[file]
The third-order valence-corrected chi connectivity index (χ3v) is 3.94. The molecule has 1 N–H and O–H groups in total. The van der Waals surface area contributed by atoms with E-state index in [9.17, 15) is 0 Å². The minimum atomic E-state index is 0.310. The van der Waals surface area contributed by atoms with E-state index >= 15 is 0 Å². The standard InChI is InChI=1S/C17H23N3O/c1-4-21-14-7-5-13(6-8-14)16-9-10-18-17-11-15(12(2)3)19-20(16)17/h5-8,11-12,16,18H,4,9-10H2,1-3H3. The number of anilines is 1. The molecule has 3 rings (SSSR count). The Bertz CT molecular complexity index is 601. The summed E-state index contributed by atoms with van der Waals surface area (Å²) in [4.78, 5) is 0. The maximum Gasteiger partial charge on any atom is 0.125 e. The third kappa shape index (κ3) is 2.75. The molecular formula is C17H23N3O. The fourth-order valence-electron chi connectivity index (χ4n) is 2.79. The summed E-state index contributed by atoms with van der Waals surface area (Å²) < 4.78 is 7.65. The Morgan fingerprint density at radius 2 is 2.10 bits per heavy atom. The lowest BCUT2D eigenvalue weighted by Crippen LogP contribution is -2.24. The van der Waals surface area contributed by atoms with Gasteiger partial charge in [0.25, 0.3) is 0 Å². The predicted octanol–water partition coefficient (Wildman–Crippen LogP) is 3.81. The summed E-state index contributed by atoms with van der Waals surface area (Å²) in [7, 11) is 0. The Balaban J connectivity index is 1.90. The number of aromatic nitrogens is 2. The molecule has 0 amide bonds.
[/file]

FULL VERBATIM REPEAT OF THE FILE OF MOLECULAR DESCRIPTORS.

The third-order valence-corrected chi connectivity index (χ3v) is 3.94. The molecule has 1 N–H and O–H groups in total. The van der Waals surface area contributed by atoms with E-state index in [9.17, 15) is 0 Å². The minimum atomic E-state index is 0.310. The van der Waals surface area contributed by atoms with E-state index >= 15 is 0 Å². The standard InChI is InChI=1S/C17H23N3O/c1-4-21-14-7-5-13(6-8-14)16-9-10-18-17-11-15(12(2)3)19-20(16)17/h5-8,11-12,16,18H,4,9-10H2,1-3H3. The number of anilines is 1. The molecule has 3 rings (SSSR count). The Bertz CT molecular complexity index is 601. The summed E-state index contributed by atoms with van der Waals surface area (Å²) in [4.78, 5) is 0. The maximum Gasteiger partial charge on any atom is 0.125 e. The third kappa shape index (κ3) is 2.75. The molecular formula is C17H23N3O. The fourth-order valence-electron chi connectivity index (χ4n) is 2.79. The summed E-state index contributed by atoms with van der Waals surface area (Å²) < 4.78 is 7.65. The Morgan fingerprint density at radius 2 is 2.10 bits per heavy atom. The lowest BCUT2D eigenvalue weighted by Crippen LogP contribution is -2.24. The van der Waals surface area contributed by atoms with Gasteiger partial charge in [0.25, 0.3) is 0 Å². The predicted octanol–water partition coefficient (Wildman–Crippen LogP) is 3.81. The summed E-state index contributed by atoms with van der Waals surface area (Å²) in [7, 11) is 0. The Balaban J connectivity index is 1.90. The number of aromatic nitrogens is 2. The molecule has 0 amide bonds.